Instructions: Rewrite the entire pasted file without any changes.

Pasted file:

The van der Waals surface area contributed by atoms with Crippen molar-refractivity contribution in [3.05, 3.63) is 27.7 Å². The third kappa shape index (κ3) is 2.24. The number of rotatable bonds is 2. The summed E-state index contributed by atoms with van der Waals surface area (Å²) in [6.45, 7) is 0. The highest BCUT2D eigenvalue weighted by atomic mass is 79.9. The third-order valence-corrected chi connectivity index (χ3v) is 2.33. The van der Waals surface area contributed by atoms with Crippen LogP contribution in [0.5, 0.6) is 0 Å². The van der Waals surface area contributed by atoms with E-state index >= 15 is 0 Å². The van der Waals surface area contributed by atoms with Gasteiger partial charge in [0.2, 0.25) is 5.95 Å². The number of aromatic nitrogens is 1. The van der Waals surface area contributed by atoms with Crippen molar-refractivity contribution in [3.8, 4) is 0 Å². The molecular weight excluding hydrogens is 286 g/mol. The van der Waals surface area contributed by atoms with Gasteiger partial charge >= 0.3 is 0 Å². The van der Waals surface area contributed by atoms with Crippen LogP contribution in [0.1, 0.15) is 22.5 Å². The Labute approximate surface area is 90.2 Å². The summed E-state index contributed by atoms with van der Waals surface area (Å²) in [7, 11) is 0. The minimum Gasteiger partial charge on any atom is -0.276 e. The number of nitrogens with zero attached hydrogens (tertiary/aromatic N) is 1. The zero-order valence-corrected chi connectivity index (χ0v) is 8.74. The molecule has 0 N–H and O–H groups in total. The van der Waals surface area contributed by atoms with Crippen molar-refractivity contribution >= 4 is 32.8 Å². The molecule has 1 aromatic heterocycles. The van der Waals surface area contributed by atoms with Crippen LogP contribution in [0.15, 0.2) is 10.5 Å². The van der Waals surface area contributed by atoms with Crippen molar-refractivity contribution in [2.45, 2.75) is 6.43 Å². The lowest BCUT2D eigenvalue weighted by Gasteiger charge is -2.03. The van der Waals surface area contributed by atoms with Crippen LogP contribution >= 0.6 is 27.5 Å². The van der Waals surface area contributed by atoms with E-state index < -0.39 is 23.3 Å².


The van der Waals surface area contributed by atoms with Crippen molar-refractivity contribution in [3.05, 3.63) is 27.7 Å². The third kappa shape index (κ3) is 2.24. The number of rotatable bonds is 2. The summed E-state index contributed by atoms with van der Waals surface area (Å²) in [6.45, 7) is 0. The highest BCUT2D eigenvalue weighted by atomic mass is 79.9. The third-order valence-corrected chi connectivity index (χ3v) is 2.33. The van der Waals surface area contributed by atoms with Crippen LogP contribution in [0.5, 0.6) is 0 Å². The van der Waals surface area contributed by atoms with E-state index >= 15 is 0 Å². The van der Waals surface area contributed by atoms with Gasteiger partial charge in [0.2, 0.25) is 5.95 Å². The number of aromatic nitrogens is 1. The van der Waals surface area contributed by atoms with Crippen molar-refractivity contribution in [3.8, 4) is 0 Å². The molecular weight excluding hydrogens is 286 g/mol. The van der Waals surface area contributed by atoms with Gasteiger partial charge >= 0.3 is 0 Å². The van der Waals surface area contributed by atoms with Crippen LogP contribution in [0.1, 0.15) is 22.5 Å². The Labute approximate surface area is 90.2 Å². The summed E-state index contributed by atoms with van der Waals surface area (Å²) in [7, 11) is 0. The minimum Gasteiger partial charge on any atom is -0.276 e. The number of nitrogens with zero attached hydrogens (tertiary/aromatic N) is 1. The zero-order valence-corrected chi connectivity index (χ0v) is 8.74. The molecule has 0 N–H and O–H groups in total. The van der Waals surface area contributed by atoms with Crippen molar-refractivity contribution >= 4 is 32.8 Å². The molecule has 1 aromatic heterocycles. The van der Waals surface area contributed by atoms with Crippen LogP contribution in [0.15, 0.2) is 10.5 Å². The van der Waals surface area contributed by atoms with Crippen molar-refractivity contribution in [2.45, 2.75) is 6.43 Å². The lowest BCUT2D eigenvalue weighted by Gasteiger charge is -2.03. The van der Waals surface area contributed by atoms with Crippen LogP contribution >= 0.6 is 27.5 Å². The van der Waals surface area contributed by atoms with E-state index < -0.39 is 23.3 Å².